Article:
Thursday, December 17, 2020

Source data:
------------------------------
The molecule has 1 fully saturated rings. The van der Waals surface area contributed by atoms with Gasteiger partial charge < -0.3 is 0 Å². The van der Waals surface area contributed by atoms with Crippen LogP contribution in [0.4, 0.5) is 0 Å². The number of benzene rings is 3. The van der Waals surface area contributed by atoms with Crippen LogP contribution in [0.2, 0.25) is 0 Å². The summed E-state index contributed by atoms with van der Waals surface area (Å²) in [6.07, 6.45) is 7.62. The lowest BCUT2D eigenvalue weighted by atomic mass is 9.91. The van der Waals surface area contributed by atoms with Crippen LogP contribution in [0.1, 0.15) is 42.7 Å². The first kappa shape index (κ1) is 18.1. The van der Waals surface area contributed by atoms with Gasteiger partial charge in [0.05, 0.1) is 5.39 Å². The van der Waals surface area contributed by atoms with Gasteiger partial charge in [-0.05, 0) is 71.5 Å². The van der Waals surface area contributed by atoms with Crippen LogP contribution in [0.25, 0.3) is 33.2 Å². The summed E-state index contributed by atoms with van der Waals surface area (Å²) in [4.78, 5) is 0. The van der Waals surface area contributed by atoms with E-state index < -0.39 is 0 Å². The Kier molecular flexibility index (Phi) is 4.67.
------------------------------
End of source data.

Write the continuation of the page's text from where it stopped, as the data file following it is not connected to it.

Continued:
In this article, the author examines the standard of foreclosure that the European Commission applied in Google Shopping (Search) and Google Android and concludes that the standard of foreclosure is mere capability to foreclose. The only exception is the revenue-sharing abuse in Google Android, where the Commission adopted a standard of capability to foreclose as efficient competitors. These tests are subjected to scrutiny in light of the case law of the Union Courts on Article 102 TFEU from a doctrinal and policy perspective. The author argues that, under EU law, two standards of foreclosure may apply: capability of foreclose and likelihood of foreclosure of as efficient competitors causing negative effects on price, output, quality, or innovation. The capability standard should apply to ‘naked’ abuses, that is, conduct that clearly falls outside competition on the merits because it has the sole purpose of restricting competition and no plausible efficiency rationale, such as predatory prices when prices are below average variable costs or average incremental costs or certain abuses consisting in making false representations to public authorities. The standard of foreclosure of as efficient competitors causing negative effects on price, output, quality, or innovation should apply to all types of conduct that could be anti-competitive but also consistent with competition on the merits, such as tying, conditional rebates or payments, and self-preferencing. Both the Intel and Post Danmark I cases strongly support this conclusion when they establish that the purpose of Article 102 TFEU is not to protect competitors that are not as valued by consumers in terms of price, output, quality, and innovation as the dominant undertaking.